Study suggests current changes in the ocean around Antarctica could trigger steep rise in sea levels

Study suggests current changes in the ocean around Antarctica could trigger steep rise in sea levels

A new study suggests that current conditions in the ocean around Antarctica​ could led to the rapid melting of Antarctic ice and an abrupt 3-4 meter rise in global sea level. Warming in parts of Antarctica is causing land-based ice to melt, adding massive amounts of freshwater to the ocean surface, while at the same time as the surface is cooling, the deeper ocean is warming. Those conditions in the past triggered significant shifts in the stability of the Antarctic ice sheet.

The research published in Nature Communications found that in the past, when ocean temperatures around Antarctica became more layered - with a warm layer of water below a cold surface layer - ice sheets and glaciers melted much faster than when the cool and warm layers mixed more easily. This defined layering of temperatures is exactly what is happening now around the Antarctic.

Researchers at ARC Centre of Excellence for Climate System Science pointed the last time this occurred, 14,000 years ago, the Antarctic alone contributed 3-4 metres to global sea levels in just a few centuries. The accelerating melting of land ice into the sea makes the surface of the ocean around Antarctica colder, less salty and more easily frozen, leading to extensive sea ice in some areas. It is one of the reasons ascribed to the increasing trend in sea ice around Antarctica.

According to UNSW ARC Future Fellow Dr Chris Fogwill, the results of model simulations they used demonstrate that while Antarctic ice sheets are remote, they may play a far bigger role in driving past and importantly future sea level rise than we previously suspected.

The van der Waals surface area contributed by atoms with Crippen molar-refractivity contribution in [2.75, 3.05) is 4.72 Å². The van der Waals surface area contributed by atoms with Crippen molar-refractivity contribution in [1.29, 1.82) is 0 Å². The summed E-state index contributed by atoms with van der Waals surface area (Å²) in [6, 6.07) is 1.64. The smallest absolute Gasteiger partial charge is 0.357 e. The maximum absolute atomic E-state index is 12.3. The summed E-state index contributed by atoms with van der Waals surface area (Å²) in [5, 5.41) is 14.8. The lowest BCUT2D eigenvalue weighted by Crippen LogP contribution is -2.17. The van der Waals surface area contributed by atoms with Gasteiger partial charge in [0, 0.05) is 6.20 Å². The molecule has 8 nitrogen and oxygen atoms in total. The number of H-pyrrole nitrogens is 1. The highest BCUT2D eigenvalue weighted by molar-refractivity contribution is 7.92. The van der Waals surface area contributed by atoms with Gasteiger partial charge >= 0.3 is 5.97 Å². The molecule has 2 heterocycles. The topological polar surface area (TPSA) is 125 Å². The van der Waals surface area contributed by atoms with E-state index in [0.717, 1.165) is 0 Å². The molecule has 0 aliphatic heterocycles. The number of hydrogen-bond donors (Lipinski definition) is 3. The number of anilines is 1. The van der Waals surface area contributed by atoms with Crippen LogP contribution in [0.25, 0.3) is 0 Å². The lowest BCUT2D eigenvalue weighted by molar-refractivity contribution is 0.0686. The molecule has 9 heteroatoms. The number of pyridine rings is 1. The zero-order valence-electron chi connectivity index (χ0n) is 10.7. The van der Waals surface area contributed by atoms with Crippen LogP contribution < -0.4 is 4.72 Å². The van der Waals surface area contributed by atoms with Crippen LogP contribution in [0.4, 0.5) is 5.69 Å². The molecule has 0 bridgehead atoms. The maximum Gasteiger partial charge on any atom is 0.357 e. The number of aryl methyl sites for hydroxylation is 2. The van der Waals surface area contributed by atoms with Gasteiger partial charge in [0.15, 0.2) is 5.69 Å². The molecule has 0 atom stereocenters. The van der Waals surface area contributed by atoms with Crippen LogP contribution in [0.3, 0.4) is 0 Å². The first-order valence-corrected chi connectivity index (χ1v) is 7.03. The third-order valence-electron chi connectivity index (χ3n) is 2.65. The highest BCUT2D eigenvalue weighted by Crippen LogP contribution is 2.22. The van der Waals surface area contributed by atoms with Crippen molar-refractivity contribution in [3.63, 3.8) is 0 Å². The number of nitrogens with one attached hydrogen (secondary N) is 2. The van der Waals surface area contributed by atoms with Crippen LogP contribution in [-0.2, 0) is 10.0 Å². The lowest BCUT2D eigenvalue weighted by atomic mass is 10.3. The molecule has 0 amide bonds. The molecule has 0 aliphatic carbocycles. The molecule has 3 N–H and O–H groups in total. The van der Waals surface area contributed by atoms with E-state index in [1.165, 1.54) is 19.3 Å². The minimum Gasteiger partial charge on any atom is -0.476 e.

The researchers used sophisticated ice sheet and climate models and verified their results with independent geological observations from the oceans off Antarctica. The geological data clearly showed that when the waters around the Antarctic became more stratified, the ice sheets melted much more quickly.

"The big question is whether the ice sheet will react to these changing ocean conditions as rapidly as it did 14,000 years ago? With 10 per cent of the world's population, or 700 million people, living less than 10 metres above present sea level, an additional three metres of sea level rise from the Antarctic alone will have a profound impact on us all", Lead author Dr Nick Golledge, a senior research fellow at Victoria's Antarctic Research Centre

Unlike the Arctic - an ocean basin surrounded by land, the Antarctic is a large continent surrounded by ocean. Because of this geography, sea ice has more room to expand in the winter. But the ice also stretches closer to warmer, lower latitudes, leading to more melting in summer. 

Rapid melting of glaciers already contribute significantly to sea level rise, releasing almost as much ice into the ocean annually as the entire Greenland Ice Sheet. They contain enough ice to raise global sea level by 1.2 meters (4 feet) and are melting faster than most scientists had expected. Three major lines of evidence point to the glaciers' eventual collapse: the changes in their flow speeds, how much of each glacier floats on seawater, and the slope of the terrain they are flowing over and its depth below sea level. 

These image pairs show Antarctic sea ice during the September maximum (left) and the following February minimum (right) from September 2013 to February 2014. Credit: SSM/AMSR-E/MODIS

Two studies published in March 2014 conclude that a section of the West Antarctic ice sheet has reached a point of inevitable collapse, an event that would eventually raise sea levels more than a meter (three-plus feet).